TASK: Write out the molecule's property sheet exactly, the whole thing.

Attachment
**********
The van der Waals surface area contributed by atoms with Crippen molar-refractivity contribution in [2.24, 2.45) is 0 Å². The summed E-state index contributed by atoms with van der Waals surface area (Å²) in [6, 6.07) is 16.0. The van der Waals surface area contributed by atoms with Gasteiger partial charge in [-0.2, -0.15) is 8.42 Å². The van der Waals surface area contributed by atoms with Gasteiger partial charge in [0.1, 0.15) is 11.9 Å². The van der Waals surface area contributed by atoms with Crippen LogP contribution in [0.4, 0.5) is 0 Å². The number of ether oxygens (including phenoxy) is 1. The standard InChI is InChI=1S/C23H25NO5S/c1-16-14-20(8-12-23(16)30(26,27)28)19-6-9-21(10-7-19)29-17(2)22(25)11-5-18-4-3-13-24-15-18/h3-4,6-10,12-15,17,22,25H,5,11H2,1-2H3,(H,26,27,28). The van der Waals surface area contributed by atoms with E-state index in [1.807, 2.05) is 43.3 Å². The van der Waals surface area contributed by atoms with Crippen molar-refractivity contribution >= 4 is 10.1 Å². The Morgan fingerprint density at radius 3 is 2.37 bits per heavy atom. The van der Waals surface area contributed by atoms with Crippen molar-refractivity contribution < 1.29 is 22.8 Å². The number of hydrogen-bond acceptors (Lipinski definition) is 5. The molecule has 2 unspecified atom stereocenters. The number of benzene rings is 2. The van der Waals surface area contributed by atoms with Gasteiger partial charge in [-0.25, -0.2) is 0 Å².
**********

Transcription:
The van der Waals surface area contributed by atoms with Crippen molar-refractivity contribution in [2.24, 2.45) is 0 Å². The summed E-state index contributed by atoms with van der Waals surface area (Å²) in [6, 6.07) is 16.0. The van der Waals surface area contributed by atoms with Gasteiger partial charge in [-0.2, -0.15) is 8.42 Å². The van der Waals surface area contributed by atoms with Gasteiger partial charge in [0.1, 0.15) is 11.9 Å². The van der Waals surface area contributed by atoms with Crippen LogP contribution in [0.4, 0.5) is 0 Å². The number of ether oxygens (including phenoxy) is 1. The standard InChI is InChI=1S/C23H25NO5S/c1-16-14-20(8-12-23(16)30(26,27)28)19-6-9-21(10-7-19)29-17(2)22(25)11-5-18-4-3-13-24-15-18/h3-4,6-10,12-15,17,22,25H,5,11H2,1-2H3,(H,26,27,28). The van der Waals surface area contributed by atoms with E-state index in [1.807, 2.05) is 43.3 Å². The van der Waals surface area contributed by atoms with Crippen molar-refractivity contribution >= 4 is 10.1 Å². The Morgan fingerprint density at radius 3 is 2.37 bits per heavy atom. The van der Waals surface area contributed by atoms with Crippen molar-refractivity contribution < 1.29 is 22.8 Å². The number of hydrogen-bond acceptors (Lipinski definition) is 5. The molecule has 2 unspecified atom stereocenters. The number of benzene rings is 2. The van der Waals surface area contributed by atoms with Gasteiger partial charge in [-0.25, -0.2) is 0 Å².